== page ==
The Use of Experimental Lighting on Archaeological Sites to Prevent Microbial Growth
William Shelley

Microorganisms have the ability to affect archaeological sites not only aesthetically, by covering surfaces with different colored ‘patinas’, but also chemically by producing corrosive acids that attack surfaces.  Methods in the past to control and reduce the growth of microorganisms have included their removal mechanically and the use of biocides.  These techniques however are intended only to remove existing growth and will not prevent future growth.[7]  The use of biocides can be detrimental to archaeological sites if they are not completely rinsed away and leave residues on surfaces.  Biocides may also be toxic to the individual who applies the material, as well as to the environment.  Recently, new strategies to control the growth of biological activity on archaeological sites have been developed using specific wavelengths of light.  A brief overview of previous work on the subject and a discussion about their potential use follows.


Environmental Considerations for Alternative Building Materials Used in Museum Storage and Display
Heather White

The materials used for the storage and display of collections play a vital role in maintaining the condition of the collection. Experience has shown that more often than not, traditional building materials contain components that will off-gas harmful vapors, like volatile organic compounds (VOCs), which can initiate or accelerate degradation processes in susceptible cultural materials. Such reactions are promoted by their use and decomposition, especially when subjected to various indoor climate variables. The “indoor chemistry” of building products has been studied in depth, and accounts for reactions that happen during the production of the material whose products are released at the customer’s site, or synergetic reactions between different materials at the site once installed.[8],[9]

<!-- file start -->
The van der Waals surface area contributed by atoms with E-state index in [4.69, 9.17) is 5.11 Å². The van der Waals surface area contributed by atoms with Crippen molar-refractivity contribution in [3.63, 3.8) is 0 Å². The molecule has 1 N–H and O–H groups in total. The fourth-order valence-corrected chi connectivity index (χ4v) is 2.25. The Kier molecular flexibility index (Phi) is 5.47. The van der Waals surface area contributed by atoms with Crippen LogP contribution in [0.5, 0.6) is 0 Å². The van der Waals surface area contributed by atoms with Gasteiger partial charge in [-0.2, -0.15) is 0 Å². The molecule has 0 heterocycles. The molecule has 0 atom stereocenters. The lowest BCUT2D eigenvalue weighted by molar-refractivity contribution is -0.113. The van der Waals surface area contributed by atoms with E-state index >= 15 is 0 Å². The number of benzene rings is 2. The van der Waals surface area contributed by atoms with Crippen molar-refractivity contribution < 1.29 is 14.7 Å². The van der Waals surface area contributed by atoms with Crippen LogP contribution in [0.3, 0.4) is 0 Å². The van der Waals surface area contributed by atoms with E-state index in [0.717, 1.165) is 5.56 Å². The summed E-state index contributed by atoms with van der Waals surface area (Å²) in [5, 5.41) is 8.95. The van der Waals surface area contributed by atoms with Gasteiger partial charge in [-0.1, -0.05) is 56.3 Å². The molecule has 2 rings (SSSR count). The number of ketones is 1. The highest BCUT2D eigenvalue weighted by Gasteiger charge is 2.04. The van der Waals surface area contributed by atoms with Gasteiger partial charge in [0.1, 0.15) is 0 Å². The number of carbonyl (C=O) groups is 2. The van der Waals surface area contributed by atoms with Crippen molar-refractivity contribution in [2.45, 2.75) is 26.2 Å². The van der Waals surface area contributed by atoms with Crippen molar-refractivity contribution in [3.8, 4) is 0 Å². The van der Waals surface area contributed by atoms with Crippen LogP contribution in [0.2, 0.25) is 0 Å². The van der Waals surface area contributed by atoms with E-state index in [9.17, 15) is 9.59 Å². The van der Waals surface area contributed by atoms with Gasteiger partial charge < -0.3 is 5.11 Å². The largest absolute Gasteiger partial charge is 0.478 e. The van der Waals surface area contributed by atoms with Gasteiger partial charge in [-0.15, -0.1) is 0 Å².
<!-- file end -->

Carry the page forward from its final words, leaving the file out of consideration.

Alternative building materials like aluminum composite materials (ACM), entered the market addressing these concerns and offering an inert construction material safe for indoor environments and the collections held within them. However, the question arises: Can such materials so carefully manufactured to be lightweight, strong, weather resistant, water proof, heat resistant, fire resistant, formable, nitrogen/chlorine/sulfur-free, with low VOC emissions, also be safe for the environment at large in terms of their manufacture and disposal? Further, are corporations spearheading the fabrication of safe and archival exhibition cases, like The Small Corporation, maintaining environmentally conscious objectives in their manufacturing processes?


[1] Margaret Holben Ellis, Christopher W. McGlinchey, and Esther Chao, “Daylight Fluorescent Colors as Artistic Media,” in The Broad Spectrum (London: Archetype Publication Ltd, 2002), 160–67.